names of the sisters ! The date of her coming may have been
long before her joining ; and her membership must have begun
before 1643. There the direct evidence stops.

Right here it is proper to consider the matter of the other
Cheney family which resided in Roxbury in those early times.
The 133'^ entry in the list of church members is this : —

"John Cheny he came into the Land in the yeare 1635. he brought 4
children, Mary, Martha, John, Daniel. Sarah his 5' child was borne in the


last month of the same yeare 1635, caH February, he removed from o"^
church to Newbery the end of the next suer 1636.

Martha Cheny the wife of John Cheny,"

Only that ! Not a word as to whether he was related to
the man " William Cheny" whose wife the good parson was
to write down a few pages beyond ! The family name,
which he spelled the same, suggests kinship. Yet the Rev-
erend recorder described Philip Eliot in glowing terms with-
out a hint that he was his own brother, although he makes
note under Thomas Ruggles who " came in the yeare 1637,"
that "he was Eld"" broth"" to John Ruggles" who had been
enrolled before as having come in 1635. There is nothing
to be concluded from the omission of a statement concerning
the relationship of the " Cheny" families.

In the Roxbury Land Records there is a detailed descrip-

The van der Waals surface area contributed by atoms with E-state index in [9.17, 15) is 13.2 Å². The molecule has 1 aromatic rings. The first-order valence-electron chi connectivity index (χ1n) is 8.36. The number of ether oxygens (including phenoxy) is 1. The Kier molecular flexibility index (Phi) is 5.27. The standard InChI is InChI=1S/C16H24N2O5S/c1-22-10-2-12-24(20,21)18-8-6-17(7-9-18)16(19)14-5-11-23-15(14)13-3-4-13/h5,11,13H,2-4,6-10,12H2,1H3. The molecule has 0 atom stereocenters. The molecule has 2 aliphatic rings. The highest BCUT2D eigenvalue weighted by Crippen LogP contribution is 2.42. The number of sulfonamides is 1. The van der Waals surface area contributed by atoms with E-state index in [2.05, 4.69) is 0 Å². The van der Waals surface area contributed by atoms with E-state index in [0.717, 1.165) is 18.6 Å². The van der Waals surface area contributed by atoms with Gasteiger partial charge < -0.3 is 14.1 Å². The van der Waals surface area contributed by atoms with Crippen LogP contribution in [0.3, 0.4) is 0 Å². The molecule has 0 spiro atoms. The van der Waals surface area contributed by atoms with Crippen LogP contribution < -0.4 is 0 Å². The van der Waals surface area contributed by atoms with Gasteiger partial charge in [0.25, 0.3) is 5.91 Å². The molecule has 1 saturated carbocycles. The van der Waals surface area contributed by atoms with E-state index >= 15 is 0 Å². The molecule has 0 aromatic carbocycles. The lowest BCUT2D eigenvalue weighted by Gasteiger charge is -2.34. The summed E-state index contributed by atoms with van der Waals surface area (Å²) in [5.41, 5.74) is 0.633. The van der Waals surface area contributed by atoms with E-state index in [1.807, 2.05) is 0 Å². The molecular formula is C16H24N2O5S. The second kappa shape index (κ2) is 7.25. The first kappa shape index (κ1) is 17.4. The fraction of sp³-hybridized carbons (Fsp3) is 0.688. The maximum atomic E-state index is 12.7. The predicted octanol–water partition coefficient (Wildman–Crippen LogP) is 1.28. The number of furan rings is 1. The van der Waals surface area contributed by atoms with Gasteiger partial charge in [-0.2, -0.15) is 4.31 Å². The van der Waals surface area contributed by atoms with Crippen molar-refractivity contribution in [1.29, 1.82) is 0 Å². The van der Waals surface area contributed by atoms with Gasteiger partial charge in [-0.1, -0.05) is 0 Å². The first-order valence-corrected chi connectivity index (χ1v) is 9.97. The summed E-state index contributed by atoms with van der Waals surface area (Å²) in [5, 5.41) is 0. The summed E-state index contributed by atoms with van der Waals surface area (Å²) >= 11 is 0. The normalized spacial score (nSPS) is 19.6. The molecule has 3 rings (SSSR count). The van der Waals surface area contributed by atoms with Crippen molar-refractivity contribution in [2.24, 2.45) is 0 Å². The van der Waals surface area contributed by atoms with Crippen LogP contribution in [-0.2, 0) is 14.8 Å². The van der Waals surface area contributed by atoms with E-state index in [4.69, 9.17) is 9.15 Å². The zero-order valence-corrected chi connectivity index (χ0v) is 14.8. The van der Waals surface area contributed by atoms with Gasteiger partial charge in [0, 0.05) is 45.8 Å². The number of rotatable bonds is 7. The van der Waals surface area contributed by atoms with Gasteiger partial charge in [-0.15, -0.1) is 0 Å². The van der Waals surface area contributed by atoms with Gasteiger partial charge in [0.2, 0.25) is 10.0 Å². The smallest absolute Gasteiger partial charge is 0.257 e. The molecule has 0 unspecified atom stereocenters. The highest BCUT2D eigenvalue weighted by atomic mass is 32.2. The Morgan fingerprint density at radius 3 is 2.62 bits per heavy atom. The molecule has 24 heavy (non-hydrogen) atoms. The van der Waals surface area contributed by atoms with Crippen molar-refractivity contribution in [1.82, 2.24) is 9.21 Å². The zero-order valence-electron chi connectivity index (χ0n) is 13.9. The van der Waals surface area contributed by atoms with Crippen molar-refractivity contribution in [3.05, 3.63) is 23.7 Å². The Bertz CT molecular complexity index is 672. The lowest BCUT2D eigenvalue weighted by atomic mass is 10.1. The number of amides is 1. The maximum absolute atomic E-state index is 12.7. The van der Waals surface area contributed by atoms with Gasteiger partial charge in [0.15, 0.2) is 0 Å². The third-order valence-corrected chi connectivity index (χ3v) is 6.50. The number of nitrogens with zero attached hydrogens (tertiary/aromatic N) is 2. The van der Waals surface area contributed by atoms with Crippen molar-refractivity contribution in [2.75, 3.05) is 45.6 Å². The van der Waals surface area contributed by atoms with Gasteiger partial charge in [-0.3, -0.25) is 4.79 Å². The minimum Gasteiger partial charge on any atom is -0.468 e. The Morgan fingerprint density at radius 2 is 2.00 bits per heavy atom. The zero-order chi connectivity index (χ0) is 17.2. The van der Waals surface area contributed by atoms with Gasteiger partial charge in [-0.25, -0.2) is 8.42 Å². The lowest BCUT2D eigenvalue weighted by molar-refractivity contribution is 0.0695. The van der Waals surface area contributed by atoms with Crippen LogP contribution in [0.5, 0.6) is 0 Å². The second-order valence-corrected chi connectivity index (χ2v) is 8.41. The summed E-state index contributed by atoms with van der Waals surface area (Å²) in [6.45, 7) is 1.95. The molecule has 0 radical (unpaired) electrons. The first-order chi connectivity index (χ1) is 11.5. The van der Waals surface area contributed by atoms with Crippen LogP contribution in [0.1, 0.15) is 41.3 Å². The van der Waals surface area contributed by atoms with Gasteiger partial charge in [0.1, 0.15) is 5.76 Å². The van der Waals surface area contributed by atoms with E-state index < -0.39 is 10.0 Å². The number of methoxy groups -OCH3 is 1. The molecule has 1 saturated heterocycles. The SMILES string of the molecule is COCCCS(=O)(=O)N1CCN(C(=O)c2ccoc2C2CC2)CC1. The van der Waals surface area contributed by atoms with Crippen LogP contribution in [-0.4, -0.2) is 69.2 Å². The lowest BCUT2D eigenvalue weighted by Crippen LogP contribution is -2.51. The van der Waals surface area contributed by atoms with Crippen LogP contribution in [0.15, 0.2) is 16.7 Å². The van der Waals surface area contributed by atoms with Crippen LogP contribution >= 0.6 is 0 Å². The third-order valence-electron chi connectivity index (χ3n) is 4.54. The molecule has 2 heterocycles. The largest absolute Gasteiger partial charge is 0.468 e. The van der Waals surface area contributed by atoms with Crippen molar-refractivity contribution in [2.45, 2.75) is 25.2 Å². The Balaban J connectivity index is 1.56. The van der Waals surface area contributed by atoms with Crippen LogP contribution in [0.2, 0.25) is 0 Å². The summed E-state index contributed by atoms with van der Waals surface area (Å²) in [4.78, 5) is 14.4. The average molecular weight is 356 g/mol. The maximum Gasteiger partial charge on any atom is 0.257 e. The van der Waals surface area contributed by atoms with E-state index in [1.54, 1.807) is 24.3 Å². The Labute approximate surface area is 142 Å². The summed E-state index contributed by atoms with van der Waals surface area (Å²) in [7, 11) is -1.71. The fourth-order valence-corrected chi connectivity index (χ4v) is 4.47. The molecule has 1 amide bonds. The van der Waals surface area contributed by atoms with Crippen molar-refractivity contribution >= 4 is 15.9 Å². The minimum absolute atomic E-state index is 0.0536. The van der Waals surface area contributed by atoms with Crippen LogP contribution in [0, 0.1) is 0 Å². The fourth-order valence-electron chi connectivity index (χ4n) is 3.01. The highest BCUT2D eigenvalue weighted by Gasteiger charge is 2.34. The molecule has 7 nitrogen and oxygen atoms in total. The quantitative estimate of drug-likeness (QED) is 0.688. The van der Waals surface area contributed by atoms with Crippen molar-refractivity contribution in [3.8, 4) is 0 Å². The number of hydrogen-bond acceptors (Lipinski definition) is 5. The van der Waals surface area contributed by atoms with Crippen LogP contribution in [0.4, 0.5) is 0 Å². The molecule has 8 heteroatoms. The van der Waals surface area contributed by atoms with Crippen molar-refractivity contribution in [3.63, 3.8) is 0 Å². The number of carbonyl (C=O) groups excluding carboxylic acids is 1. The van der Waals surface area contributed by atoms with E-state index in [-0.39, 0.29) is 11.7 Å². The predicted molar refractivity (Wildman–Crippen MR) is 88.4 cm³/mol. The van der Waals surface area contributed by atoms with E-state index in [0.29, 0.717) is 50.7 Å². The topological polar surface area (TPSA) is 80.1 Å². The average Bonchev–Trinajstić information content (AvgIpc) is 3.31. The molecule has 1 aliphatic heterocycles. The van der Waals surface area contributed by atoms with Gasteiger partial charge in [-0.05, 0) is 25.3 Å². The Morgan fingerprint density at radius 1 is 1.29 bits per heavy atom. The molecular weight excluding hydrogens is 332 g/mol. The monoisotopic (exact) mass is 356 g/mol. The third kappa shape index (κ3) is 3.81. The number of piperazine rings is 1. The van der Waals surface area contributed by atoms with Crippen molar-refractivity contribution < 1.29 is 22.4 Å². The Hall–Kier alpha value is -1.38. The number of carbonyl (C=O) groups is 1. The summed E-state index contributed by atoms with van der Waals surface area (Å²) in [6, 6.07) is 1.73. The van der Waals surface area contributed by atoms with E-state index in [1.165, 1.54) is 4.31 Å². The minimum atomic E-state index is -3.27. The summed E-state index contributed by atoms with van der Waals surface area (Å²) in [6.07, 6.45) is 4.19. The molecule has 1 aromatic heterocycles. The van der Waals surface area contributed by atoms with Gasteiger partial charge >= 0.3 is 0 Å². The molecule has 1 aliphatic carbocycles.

tion of each settlers real estate, with the names of the owners
of adjacent tracts.

William Cheney's homestead lay in a bend of the old
highway which is still a well trodden thoroughfare — Dudley
street — on the southeast side, near its junction with Warren
St. The other tracts of land were widely scattered.

"WILLIAM CHEINEY his house barne Garden and land theirto
about two accres and a halfe butting upon William Parkes south and east
and upon the highway north and west ; And sixteene accres in the great lotts
more or lesse betweene the lands of John Johnson towards the west, and
the schoole lands towards the east. And ten accres of swampe neare the
great lotts lying betweene Giles Pason, and Ralph Hemingway, and the
heires of Samuell Hagborne. And six accres of salt marsh in Gravelly
poynt. And six accres of fresh meadow in the great meade, upon John